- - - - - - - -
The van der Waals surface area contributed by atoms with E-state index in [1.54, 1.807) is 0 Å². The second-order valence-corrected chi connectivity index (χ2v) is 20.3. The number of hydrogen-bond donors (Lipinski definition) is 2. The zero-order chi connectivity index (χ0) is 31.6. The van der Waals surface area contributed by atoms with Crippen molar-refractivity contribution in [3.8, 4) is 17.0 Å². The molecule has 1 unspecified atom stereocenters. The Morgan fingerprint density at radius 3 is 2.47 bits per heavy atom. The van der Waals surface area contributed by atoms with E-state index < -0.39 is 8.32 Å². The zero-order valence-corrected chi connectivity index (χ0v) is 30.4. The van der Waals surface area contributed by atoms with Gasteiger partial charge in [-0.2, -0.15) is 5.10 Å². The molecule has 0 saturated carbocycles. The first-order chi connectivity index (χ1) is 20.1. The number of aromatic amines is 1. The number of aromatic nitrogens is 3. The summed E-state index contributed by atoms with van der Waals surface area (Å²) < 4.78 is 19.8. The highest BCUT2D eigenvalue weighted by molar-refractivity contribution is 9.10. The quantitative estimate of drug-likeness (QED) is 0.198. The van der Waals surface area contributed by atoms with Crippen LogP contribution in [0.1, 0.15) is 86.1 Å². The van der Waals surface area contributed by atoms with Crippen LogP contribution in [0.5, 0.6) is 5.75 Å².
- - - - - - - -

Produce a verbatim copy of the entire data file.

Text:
The van der Waals surface area contributed by atoms with E-state index in [1.54, 1.807) is 0 Å². The second-order valence-corrected chi connectivity index (χ2v) is 20.3. The number of hydrogen-bond donors (Lipinski definition) is 2. The zero-order chi connectivity index (χ0) is 31.6. The van der Waals surface area contributed by atoms with Crippen molar-refractivity contribution in [3.8, 4) is 17.0 Å². The molecule has 1 unspecified atom stereocenters. The Morgan fingerprint density at radius 3 is 2.47 bits per heavy atom. The van der Waals surface area contributed by atoms with E-state index < -0.39 is 8.32 Å². The zero-order valence-corrected chi connectivity index (χ0v) is 30.4. The van der Waals surface area contributed by atoms with Gasteiger partial charge in [-0.2, -0.15) is 5.10 Å². The molecule has 0 saturated carbocycles. The first-order chi connectivity index (χ1) is 20.1. The number of aromatic amines is 1. The number of aromatic nitrogens is 3. The summed E-state index contributed by atoms with van der Waals surface area (Å²) < 4.78 is 19.8. The highest BCUT2D eigenvalue weighted by molar-refractivity contribution is 9.10. The quantitative estimate of drug-likeness (QED) is 0.198. The van der Waals surface area contributed by atoms with Crippen LogP contribution in [0.1, 0.15) is 86.1 Å². The van der Waals surface area contributed by atoms with Crippen LogP contribution in [0.5, 0.6) is 5.75 Å².